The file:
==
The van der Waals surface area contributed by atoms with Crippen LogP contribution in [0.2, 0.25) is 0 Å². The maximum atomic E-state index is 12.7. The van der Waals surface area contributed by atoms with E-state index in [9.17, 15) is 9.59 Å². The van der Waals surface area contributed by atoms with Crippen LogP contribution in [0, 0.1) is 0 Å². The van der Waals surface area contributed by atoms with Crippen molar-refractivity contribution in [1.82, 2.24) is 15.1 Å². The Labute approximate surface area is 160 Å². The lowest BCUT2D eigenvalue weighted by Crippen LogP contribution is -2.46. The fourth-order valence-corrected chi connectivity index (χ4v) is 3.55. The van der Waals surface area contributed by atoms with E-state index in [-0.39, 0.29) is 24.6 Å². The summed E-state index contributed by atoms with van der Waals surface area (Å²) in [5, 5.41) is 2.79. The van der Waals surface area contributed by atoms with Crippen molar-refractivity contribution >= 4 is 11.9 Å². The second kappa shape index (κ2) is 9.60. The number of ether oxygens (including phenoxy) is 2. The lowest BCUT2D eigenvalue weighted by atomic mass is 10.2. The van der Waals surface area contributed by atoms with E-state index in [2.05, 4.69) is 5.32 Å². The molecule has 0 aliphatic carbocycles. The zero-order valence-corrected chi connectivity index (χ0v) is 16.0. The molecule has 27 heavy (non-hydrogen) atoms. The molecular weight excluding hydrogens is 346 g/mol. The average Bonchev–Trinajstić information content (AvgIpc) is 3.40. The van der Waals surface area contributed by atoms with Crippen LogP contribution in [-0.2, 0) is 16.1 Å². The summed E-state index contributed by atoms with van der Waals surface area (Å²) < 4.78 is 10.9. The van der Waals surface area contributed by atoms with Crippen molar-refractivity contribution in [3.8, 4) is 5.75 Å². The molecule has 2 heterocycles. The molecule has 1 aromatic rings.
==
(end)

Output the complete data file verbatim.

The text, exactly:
The van der Waals surface area contributed by atoms with Crippen LogP contribution in [0.2, 0.25) is 0 Å². The maximum atomic E-state index is 12.7. The van der Waals surface area contributed by atoms with E-state index in [9.17, 15) is 9.59 Å². The van der Waals surface area contributed by atoms with Crippen LogP contribution in [0, 0.1) is 0 Å². The van der Waals surface area contributed by atoms with Crippen molar-refractivity contribution in [1.82, 2.24) is 15.1 Å². The Labute approximate surface area is 160 Å². The lowest BCUT2D eigenvalue weighted by Crippen LogP contribution is -2.46. The fourth-order valence-corrected chi connectivity index (χ4v) is 3.55. The van der Waals surface area contributed by atoms with E-state index in [-0.39, 0.29) is 24.6 Å². The summed E-state index contributed by atoms with van der Waals surface area (Å²) in [5, 5.41) is 2.79. The van der Waals surface area contributed by atoms with Crippen molar-refractivity contribution >= 4 is 11.9 Å². The second kappa shape index (κ2) is 9.60. The number of ether oxygens (including phenoxy) is 2. The lowest BCUT2D eigenvalue weighted by atomic mass is 10.2. The van der Waals surface area contributed by atoms with E-state index in [2.05, 4.69) is 5.32 Å². The molecule has 0 aliphatic carbocycles. The zero-order valence-corrected chi connectivity index (χ0v) is 16.0. The molecule has 27 heavy (non-hydrogen) atoms. The molecular weight excluding hydrogens is 346 g/mol. The average Bonchev–Trinajstić information content (AvgIpc) is 3.40. The van der Waals surface area contributed by atoms with Crippen LogP contribution in [-0.2, 0) is 16.1 Å². The summed E-state index contributed by atoms with van der Waals surface area (Å²) < 4.78 is 10.9. The van der Waals surface area contributed by atoms with Crippen molar-refractivity contribution in [3.8, 4) is 5.75 Å². The molecule has 2 heterocycles. The molecule has 1 aromatic rings.